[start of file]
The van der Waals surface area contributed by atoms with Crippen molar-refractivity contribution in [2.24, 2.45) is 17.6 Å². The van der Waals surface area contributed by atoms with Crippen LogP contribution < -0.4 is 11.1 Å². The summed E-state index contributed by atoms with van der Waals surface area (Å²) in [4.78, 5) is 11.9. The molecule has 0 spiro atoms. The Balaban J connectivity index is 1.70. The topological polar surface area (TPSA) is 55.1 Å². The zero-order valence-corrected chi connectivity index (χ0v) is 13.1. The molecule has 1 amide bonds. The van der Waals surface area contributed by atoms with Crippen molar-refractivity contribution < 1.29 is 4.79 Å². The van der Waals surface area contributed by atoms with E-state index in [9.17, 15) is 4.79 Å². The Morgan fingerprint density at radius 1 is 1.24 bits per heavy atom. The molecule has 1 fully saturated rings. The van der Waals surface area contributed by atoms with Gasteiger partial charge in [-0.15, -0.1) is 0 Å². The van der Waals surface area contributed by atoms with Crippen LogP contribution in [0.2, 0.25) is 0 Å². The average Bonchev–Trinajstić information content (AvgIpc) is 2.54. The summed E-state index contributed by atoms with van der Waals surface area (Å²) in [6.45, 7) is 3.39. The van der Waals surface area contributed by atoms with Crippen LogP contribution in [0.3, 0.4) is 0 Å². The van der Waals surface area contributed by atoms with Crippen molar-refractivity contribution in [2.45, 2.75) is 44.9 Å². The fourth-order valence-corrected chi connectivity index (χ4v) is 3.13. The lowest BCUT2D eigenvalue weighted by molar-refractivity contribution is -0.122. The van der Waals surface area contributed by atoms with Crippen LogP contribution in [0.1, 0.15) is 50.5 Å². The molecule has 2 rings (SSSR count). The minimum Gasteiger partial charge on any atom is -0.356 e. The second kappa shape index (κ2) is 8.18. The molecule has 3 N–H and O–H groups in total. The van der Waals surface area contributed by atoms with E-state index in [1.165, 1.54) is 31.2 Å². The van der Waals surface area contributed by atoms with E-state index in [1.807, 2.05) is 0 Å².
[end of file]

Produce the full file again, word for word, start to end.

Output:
The van der Waals surface area contributed by atoms with Crippen molar-refractivity contribution in [2.24, 2.45) is 17.6 Å². The van der Waals surface area contributed by atoms with Crippen LogP contribution < -0.4 is 11.1 Å². The summed E-state index contributed by atoms with van der Waals surface area (Å²) in [4.78, 5) is 11.9. The molecule has 0 spiro atoms. The Balaban J connectivity index is 1.70. The topological polar surface area (TPSA) is 55.1 Å². The zero-order valence-corrected chi connectivity index (χ0v) is 13.1. The molecule has 1 amide bonds. The van der Waals surface area contributed by atoms with Crippen molar-refractivity contribution < 1.29 is 4.79 Å². The van der Waals surface area contributed by atoms with E-state index in [9.17, 15) is 4.79 Å². The Morgan fingerprint density at radius 1 is 1.24 bits per heavy atom. The molecule has 1 fully saturated rings. The van der Waals surface area contributed by atoms with Gasteiger partial charge in [-0.15, -0.1) is 0 Å². The van der Waals surface area contributed by atoms with Crippen LogP contribution in [0.2, 0.25) is 0 Å². The average Bonchev–Trinajstić information content (AvgIpc) is 2.54. The summed E-state index contributed by atoms with van der Waals surface area (Å²) in [6.45, 7) is 3.39. The van der Waals surface area contributed by atoms with Crippen LogP contribution in [0.3, 0.4) is 0 Å². The van der Waals surface area contributed by atoms with Crippen molar-refractivity contribution in [2.45, 2.75) is 44.9 Å². The fourth-order valence-corrected chi connectivity index (χ4v) is 3.13. The lowest BCUT2D eigenvalue weighted by molar-refractivity contribution is -0.122. The van der Waals surface area contributed by atoms with Crippen LogP contribution in [0.1, 0.15) is 50.5 Å². The molecule has 2 rings (SSSR count). The minimum Gasteiger partial charge on any atom is -0.356 e. The second kappa shape index (κ2) is 8.18. The molecule has 3 N–H and O–H groups in total. The van der Waals surface area contributed by atoms with E-state index in [1.165, 1.54) is 31.2 Å². The van der Waals surface area contributed by atoms with E-state index in [1.807, 2.05) is 0 Å².